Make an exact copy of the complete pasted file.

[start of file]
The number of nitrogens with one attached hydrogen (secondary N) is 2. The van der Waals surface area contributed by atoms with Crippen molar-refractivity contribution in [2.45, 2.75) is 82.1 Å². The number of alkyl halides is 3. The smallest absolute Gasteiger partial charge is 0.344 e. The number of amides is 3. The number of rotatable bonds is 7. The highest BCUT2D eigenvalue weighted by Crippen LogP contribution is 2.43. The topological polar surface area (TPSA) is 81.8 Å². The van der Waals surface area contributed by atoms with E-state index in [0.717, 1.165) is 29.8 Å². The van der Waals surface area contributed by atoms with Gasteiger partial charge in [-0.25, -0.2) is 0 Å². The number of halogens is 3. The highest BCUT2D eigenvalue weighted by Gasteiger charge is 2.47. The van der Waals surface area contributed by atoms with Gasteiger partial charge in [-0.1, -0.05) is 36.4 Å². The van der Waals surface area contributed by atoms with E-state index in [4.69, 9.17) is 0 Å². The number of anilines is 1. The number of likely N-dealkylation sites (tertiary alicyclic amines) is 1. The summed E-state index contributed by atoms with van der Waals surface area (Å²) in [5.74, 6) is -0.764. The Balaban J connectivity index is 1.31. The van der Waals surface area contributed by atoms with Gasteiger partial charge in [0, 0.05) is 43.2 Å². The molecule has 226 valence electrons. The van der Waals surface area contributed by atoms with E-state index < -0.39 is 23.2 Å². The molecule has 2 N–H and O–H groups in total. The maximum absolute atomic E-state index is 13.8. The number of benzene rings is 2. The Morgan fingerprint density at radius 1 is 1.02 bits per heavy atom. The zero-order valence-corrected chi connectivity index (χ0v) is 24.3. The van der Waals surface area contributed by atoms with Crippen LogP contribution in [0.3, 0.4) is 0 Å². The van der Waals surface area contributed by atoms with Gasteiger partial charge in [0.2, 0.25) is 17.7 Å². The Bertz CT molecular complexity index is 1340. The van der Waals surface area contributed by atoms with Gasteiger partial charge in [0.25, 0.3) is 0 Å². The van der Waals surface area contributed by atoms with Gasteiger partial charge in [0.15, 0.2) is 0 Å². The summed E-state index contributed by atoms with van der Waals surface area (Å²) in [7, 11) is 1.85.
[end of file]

The number of nitrogens with one attached hydrogen (secondary N) is 2. The van der Waals surface area contributed by atoms with Crippen molar-refractivity contribution in [2.45, 2.75) is 82.1 Å². The number of alkyl halides is 3. The smallest absolute Gasteiger partial charge is 0.344 e. The number of amides is 3. The number of rotatable bonds is 7. The highest BCUT2D eigenvalue weighted by Crippen LogP contribution is 2.43. The topological polar surface area (TPSA) is 81.8 Å². The van der Waals surface area contributed by atoms with E-state index in [0.717, 1.165) is 29.8 Å². The van der Waals surface area contributed by atoms with Gasteiger partial charge in [-0.25, -0.2) is 0 Å². The number of halogens is 3. The highest BCUT2D eigenvalue weighted by Gasteiger charge is 2.47. The van der Waals surface area contributed by atoms with Gasteiger partial charge in [-0.1, -0.05) is 36.4 Å². The van der Waals surface area contributed by atoms with E-state index in [4.69, 9.17) is 0 Å². The number of anilines is 1. The number of likely N-dealkylation sites (tertiary alicyclic amines) is 1. The summed E-state index contributed by atoms with van der Waals surface area (Å²) in [5.74, 6) is -0.764. The Balaban J connectivity index is 1.31. The van der Waals surface area contributed by atoms with Gasteiger partial charge in [0, 0.05) is 43.2 Å². The molecule has 226 valence electrons. The van der Waals surface area contributed by atoms with E-state index < -0.39 is 23.2 Å². The molecule has 2 N–H and O–H groups in total. The maximum absolute atomic E-state index is 13.8. The number of benzene rings is 2. The Morgan fingerprint density at radius 1 is 1.02 bits per heavy atom. The zero-order valence-corrected chi connectivity index (χ0v) is 24.3. The van der Waals surface area contributed by atoms with Crippen LogP contribution in [0.3, 0.4) is 0 Å². The van der Waals surface area contributed by atoms with Gasteiger partial charge in [0.2, 0.25) is 17.7 Å². The Bertz CT molecular complexity index is 1340. The van der Waals surface area contributed by atoms with Gasteiger partial charge in [0.25, 0.3) is 0 Å². The van der Waals surface area contributed by atoms with Gasteiger partial charge in [0.15, 0.2) is 0 Å². The summed E-state index contributed by atoms with van der Waals surface area (Å²) in [7, 11) is 1.85.